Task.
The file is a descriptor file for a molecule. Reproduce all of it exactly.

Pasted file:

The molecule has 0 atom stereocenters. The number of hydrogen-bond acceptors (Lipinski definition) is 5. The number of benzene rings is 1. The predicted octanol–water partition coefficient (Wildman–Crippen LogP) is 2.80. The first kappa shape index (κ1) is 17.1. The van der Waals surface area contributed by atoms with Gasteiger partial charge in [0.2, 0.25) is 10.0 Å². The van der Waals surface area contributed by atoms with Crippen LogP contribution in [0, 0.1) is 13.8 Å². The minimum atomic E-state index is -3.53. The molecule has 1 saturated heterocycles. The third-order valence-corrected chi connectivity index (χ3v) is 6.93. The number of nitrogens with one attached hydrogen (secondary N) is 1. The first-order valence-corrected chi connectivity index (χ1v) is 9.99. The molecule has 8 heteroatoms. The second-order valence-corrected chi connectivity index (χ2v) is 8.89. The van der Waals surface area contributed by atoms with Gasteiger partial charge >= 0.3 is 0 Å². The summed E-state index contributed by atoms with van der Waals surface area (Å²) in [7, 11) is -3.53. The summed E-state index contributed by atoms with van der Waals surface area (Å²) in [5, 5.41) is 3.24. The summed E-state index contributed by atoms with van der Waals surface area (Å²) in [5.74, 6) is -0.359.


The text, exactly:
The molecule has 0 atom stereocenters. The number of hydrogen-bond acceptors (Lipinski definition) is 5. The number of benzene rings is 1. The predicted octanol–water partition coefficient (Wildman–Crippen LogP) is 2.80. The first kappa shape index (κ1) is 17.1. The van der Waals surface area contributed by atoms with Gasteiger partial charge in [0.2, 0.25) is 10.0 Å². The van der Waals surface area contributed by atoms with Crippen LogP contribution in [0, 0.1) is 13.8 Å². The minimum atomic E-state index is -3.53. The molecule has 1 saturated heterocycles. The third-order valence-corrected chi connectivity index (χ3v) is 6.93. The number of nitrogens with one attached hydrogen (secondary N) is 1. The first-order valence-corrected chi connectivity index (χ1v) is 9.99. The molecule has 8 heteroatoms. The second-order valence-corrected chi connectivity index (χ2v) is 8.89. The van der Waals surface area contributed by atoms with Gasteiger partial charge >= 0.3 is 0 Å². The summed E-state index contributed by atoms with van der Waals surface area (Å²) in [7, 11) is -3.53. The summed E-state index contributed by atoms with van der Waals surface area (Å²) in [5, 5.41) is 3.24. The summed E-state index contributed by atoms with van der Waals surface area (Å²) in [5.74, 6) is -0.359.